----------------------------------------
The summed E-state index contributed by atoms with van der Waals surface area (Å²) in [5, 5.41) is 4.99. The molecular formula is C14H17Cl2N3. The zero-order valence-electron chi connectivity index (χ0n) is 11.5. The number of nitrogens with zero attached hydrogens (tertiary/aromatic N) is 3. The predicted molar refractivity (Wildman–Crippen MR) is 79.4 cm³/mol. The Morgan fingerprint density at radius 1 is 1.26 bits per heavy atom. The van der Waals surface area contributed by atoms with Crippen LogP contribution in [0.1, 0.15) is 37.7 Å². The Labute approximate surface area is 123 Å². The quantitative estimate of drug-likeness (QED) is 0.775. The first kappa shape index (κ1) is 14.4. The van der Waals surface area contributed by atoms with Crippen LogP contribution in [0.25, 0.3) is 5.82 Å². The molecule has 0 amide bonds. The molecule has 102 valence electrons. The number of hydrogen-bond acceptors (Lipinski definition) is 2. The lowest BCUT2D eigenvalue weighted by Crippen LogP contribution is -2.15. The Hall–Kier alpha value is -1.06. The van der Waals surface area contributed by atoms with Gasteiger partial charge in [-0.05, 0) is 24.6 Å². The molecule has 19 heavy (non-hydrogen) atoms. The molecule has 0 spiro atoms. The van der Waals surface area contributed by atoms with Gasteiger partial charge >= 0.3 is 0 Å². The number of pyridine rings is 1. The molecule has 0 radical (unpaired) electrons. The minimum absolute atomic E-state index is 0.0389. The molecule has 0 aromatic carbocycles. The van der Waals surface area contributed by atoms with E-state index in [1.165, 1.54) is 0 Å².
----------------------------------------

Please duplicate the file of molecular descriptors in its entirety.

The summed E-state index contributed by atoms with van der Waals surface area (Å²) in [5, 5.41) is 4.99. The molecular formula is C14H17Cl2N3. The zero-order valence-electron chi connectivity index (χ0n) is 11.5. The number of nitrogens with zero attached hydrogens (tertiary/aromatic N) is 3. The predicted molar refractivity (Wildman–Crippen MR) is 79.4 cm³/mol. The Morgan fingerprint density at radius 1 is 1.26 bits per heavy atom. The van der Waals surface area contributed by atoms with Crippen LogP contribution in [0.1, 0.15) is 37.7 Å². The Labute approximate surface area is 123 Å². The quantitative estimate of drug-likeness (QED) is 0.775. The first kappa shape index (κ1) is 14.4. The van der Waals surface area contributed by atoms with Crippen LogP contribution in [0.25, 0.3) is 5.82 Å². The molecule has 0 amide bonds. The molecule has 102 valence electrons. The number of hydrogen-bond acceptors (Lipinski definition) is 2. The lowest BCUT2D eigenvalue weighted by Crippen LogP contribution is -2.15. The Hall–Kier alpha value is -1.06. The van der Waals surface area contributed by atoms with Gasteiger partial charge in [-0.05, 0) is 24.6 Å². The molecule has 19 heavy (non-hydrogen) atoms. The molecule has 0 spiro atoms. The van der Waals surface area contributed by atoms with Gasteiger partial charge >= 0.3 is 0 Å². The number of pyridine rings is 1. The molecule has 0 radical (unpaired) electrons. The minimum absolute atomic E-state index is 0.0389. The molecule has 0 aromatic carbocycles. The van der Waals surface area contributed by atoms with E-state index in [1.165, 1.54) is 0 Å².